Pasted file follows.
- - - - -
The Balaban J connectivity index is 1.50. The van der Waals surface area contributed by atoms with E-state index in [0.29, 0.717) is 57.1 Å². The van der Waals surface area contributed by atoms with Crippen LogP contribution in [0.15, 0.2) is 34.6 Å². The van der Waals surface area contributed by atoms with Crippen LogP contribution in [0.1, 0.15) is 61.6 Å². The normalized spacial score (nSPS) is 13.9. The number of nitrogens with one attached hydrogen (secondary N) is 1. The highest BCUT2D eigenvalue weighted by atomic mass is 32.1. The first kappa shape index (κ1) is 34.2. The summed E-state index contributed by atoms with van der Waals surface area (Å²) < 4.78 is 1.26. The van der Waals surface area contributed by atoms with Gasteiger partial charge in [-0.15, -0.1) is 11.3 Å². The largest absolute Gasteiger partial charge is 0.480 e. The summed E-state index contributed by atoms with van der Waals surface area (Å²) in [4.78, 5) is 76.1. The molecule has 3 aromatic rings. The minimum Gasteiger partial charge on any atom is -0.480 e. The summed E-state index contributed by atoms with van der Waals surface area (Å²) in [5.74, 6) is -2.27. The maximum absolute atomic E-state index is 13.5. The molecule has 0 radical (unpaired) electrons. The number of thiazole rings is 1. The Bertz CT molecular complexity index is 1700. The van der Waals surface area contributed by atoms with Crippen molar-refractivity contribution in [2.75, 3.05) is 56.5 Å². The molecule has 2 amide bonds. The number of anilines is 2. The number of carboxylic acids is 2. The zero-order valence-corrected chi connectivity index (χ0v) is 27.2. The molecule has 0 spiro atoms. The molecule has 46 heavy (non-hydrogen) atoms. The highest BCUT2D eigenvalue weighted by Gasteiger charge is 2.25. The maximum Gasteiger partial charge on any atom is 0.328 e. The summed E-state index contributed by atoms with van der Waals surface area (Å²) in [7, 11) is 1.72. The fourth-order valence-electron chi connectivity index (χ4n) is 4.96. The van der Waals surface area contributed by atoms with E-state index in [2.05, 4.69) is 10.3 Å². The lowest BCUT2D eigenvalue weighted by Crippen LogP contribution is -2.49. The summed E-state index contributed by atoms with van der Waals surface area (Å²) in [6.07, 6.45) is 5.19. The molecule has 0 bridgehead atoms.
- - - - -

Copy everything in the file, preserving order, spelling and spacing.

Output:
The Balaban J connectivity index is 1.50. The van der Waals surface area contributed by atoms with E-state index in [0.29, 0.717) is 57.1 Å². The van der Waals surface area contributed by atoms with Crippen LogP contribution in [0.15, 0.2) is 34.6 Å². The van der Waals surface area contributed by atoms with Crippen LogP contribution in [0.1, 0.15) is 61.6 Å². The normalized spacial score (nSPS) is 13.9. The number of nitrogens with one attached hydrogen (secondary N) is 1. The highest BCUT2D eigenvalue weighted by atomic mass is 32.1. The first kappa shape index (κ1) is 34.2. The summed E-state index contributed by atoms with van der Waals surface area (Å²) < 4.78 is 1.26. The van der Waals surface area contributed by atoms with Gasteiger partial charge in [-0.15, -0.1) is 11.3 Å². The largest absolute Gasteiger partial charge is 0.480 e. The summed E-state index contributed by atoms with van der Waals surface area (Å²) in [4.78, 5) is 76.1. The molecule has 3 aromatic rings. The minimum Gasteiger partial charge on any atom is -0.480 e. The summed E-state index contributed by atoms with van der Waals surface area (Å²) in [5.74, 6) is -2.27. The maximum absolute atomic E-state index is 13.5. The molecule has 0 radical (unpaired) electrons. The number of thiazole rings is 1. The Bertz CT molecular complexity index is 1700. The van der Waals surface area contributed by atoms with Crippen molar-refractivity contribution in [2.75, 3.05) is 56.5 Å². The molecule has 2 amide bonds. The number of anilines is 2. The number of carboxylic acids is 2. The zero-order valence-corrected chi connectivity index (χ0v) is 27.2. The molecule has 0 spiro atoms. The molecule has 46 heavy (non-hydrogen) atoms. The highest BCUT2D eigenvalue weighted by Gasteiger charge is 2.25. The maximum Gasteiger partial charge on any atom is 0.328 e. The summed E-state index contributed by atoms with van der Waals surface area (Å²) in [7, 11) is 1.72. The fourth-order valence-electron chi connectivity index (χ4n) is 4.96. The van der Waals surface area contributed by atoms with E-state index in [2.05, 4.69) is 10.3 Å². The lowest BCUT2D eigenvalue weighted by Crippen LogP contribution is -2.49. The summed E-state index contributed by atoms with van der Waals surface area (Å²) in [6.07, 6.45) is 5.19. The molecule has 0 bridgehead atoms.